There are similar questions with EIGRP except to the question about DR.

I am a little puzzled with your paragraph about the process in EIGRP, especially the part about a "Possible" route. EIGRP is fairly straightforward in this. When an EIGRP router loses a route to some prefix then it will look for a feasible successor. If it finds a feasible successor then that is immediately put into the routing table. If there is no feasible successor then the EIGRP router puts the prefix into the active state and begins the query process for that prefix.

HTH

Rick

Cisco Employee

OSPF and EIGRP Convergence Understanding.

John and Rick,

Please allow me to join.

While I agree that to answer this question as precisely as possible, we would need to know better the network in question. However, some general ideas can be answered right away.

Now, in Area 0, R1 links to R2, noticed via (network pulses | carrier-delay), that the link has gone down, will it immediately start to reconverge or will it continue to wait until the hold time?

As soon as an OSPF router notices an OSPF-enabled interface going down, it will drop all adjacencies over that interface, issue an updated LSA that omits this link, flood it, and recalculate the shortest path tree. As other routers receive the updated LSA, they also recalculate the new shortest path tree on their own. There may be artificial delays involved regarding to origination of LSAs, scheduling the SPF runs, but the basic algorithm stands.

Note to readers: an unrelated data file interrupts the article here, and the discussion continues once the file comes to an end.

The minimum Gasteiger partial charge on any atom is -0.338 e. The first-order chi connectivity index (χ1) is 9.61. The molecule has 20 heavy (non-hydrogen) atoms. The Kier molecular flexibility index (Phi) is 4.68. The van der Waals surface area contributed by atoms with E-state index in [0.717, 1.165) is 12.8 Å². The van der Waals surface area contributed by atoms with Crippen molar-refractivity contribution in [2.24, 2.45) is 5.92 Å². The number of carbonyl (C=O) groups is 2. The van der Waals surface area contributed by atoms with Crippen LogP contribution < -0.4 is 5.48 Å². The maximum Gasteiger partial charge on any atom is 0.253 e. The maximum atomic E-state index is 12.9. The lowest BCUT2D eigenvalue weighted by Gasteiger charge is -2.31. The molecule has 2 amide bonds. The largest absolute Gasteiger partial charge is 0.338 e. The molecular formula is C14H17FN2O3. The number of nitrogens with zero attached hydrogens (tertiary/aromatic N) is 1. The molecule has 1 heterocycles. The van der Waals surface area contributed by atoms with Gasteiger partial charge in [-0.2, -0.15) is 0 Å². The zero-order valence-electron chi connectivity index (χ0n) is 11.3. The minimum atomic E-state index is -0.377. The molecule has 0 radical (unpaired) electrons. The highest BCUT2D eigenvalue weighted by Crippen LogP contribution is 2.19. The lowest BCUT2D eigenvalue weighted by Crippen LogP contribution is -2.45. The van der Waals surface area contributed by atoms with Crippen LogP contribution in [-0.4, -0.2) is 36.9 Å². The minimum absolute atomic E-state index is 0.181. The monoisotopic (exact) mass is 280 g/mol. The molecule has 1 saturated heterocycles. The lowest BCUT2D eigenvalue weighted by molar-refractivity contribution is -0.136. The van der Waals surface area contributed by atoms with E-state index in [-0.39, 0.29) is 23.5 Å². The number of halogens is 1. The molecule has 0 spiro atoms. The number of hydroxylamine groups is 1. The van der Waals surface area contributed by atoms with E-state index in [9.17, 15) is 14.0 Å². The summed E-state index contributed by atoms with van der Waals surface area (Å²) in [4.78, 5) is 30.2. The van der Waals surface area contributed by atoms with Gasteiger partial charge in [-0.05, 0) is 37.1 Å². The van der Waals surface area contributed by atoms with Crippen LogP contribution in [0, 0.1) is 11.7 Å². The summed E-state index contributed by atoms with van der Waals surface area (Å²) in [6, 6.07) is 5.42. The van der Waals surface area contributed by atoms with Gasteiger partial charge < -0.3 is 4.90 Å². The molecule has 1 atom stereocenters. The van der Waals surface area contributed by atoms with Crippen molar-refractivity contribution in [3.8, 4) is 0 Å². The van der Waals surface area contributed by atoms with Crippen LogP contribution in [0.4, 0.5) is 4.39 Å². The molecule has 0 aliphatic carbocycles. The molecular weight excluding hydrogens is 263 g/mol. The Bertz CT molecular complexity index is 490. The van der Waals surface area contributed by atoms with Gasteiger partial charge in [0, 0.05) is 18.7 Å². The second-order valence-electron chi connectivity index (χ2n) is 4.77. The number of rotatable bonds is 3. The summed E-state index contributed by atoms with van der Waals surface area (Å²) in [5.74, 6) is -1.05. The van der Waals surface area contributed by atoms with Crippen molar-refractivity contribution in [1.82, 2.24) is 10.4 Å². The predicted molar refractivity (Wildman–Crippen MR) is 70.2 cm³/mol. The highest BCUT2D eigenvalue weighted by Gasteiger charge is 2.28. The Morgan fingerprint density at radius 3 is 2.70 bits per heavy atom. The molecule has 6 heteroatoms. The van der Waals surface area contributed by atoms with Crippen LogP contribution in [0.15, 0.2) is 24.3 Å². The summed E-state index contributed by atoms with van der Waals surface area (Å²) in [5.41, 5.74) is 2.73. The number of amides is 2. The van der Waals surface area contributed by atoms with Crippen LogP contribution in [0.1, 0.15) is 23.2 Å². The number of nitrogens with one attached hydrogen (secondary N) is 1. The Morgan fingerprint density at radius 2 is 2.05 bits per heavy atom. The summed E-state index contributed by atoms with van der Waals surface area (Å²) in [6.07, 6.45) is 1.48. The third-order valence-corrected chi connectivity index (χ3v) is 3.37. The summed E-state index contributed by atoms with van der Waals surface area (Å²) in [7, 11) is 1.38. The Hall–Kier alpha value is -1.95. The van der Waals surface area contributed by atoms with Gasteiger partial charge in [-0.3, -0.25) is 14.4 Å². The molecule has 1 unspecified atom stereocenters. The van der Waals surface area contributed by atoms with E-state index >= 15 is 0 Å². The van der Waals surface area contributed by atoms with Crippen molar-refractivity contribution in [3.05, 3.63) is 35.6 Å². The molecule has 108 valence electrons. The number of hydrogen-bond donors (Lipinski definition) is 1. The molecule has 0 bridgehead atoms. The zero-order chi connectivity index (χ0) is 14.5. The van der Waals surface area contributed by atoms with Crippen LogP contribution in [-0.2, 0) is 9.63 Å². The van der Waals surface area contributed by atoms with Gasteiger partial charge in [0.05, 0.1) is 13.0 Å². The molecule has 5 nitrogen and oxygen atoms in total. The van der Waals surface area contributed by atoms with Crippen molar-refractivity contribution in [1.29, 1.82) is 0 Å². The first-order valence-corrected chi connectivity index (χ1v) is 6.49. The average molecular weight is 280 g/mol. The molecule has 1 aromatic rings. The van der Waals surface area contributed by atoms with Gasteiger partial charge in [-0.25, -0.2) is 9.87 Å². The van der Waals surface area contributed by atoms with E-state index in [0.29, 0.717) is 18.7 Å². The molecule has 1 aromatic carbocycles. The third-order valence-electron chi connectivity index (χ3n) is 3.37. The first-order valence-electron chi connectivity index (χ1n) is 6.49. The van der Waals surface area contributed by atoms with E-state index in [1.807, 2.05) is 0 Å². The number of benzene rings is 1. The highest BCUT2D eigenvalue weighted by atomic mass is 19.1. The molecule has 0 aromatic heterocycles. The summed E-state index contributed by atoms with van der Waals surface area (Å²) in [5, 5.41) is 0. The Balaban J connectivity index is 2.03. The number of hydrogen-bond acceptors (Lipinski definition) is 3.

I'm assuming if the link is not down, and it noticed no Hellos received for more than the Holdtime it will obvously re converge.

If the link towards a neighbor does not go down then there is no event on which OSPF could react. As a result, the router would need to wait for the Dead interval to expire to know that the neighbor is no longer reachable.

Now, let's say R1 only has 1 link to R2, I'm assuming R2 will send a LSU/LSA with max cost 16,777,215, letting all other routes know that this route has gone down?

The max cost can be used with LSA types 3, 4, 5, 7, but this is not usually done. With LSAs 1 and 2, if a link goes down, the affected router simply generates a new LSA that does not claim this link to be present anymore. If the updates LSA does not list the link then it's not there. It's that simple. With LSA types 3-5, 7, routers usually perform a premature aging procedure on these LSAs rather than claiming infinite cost: they simply originate the LSA with the Age set to 3600 seconds, causing the LSA to be flushed from other routers' LSDBs.

My other question is, with EIGRP, when it has the same thing happen, I  know EIGRP will immediately look in its topology table, for a Feasible  Successor Route, and if it can't find one, it will look for a "Possible"  route, which doesn't pass the Feasbility Condition, but as of this  moment it's the only option, now if it can't find any of these it will  start the query process etc etc.

With EIGRP, this is the true process: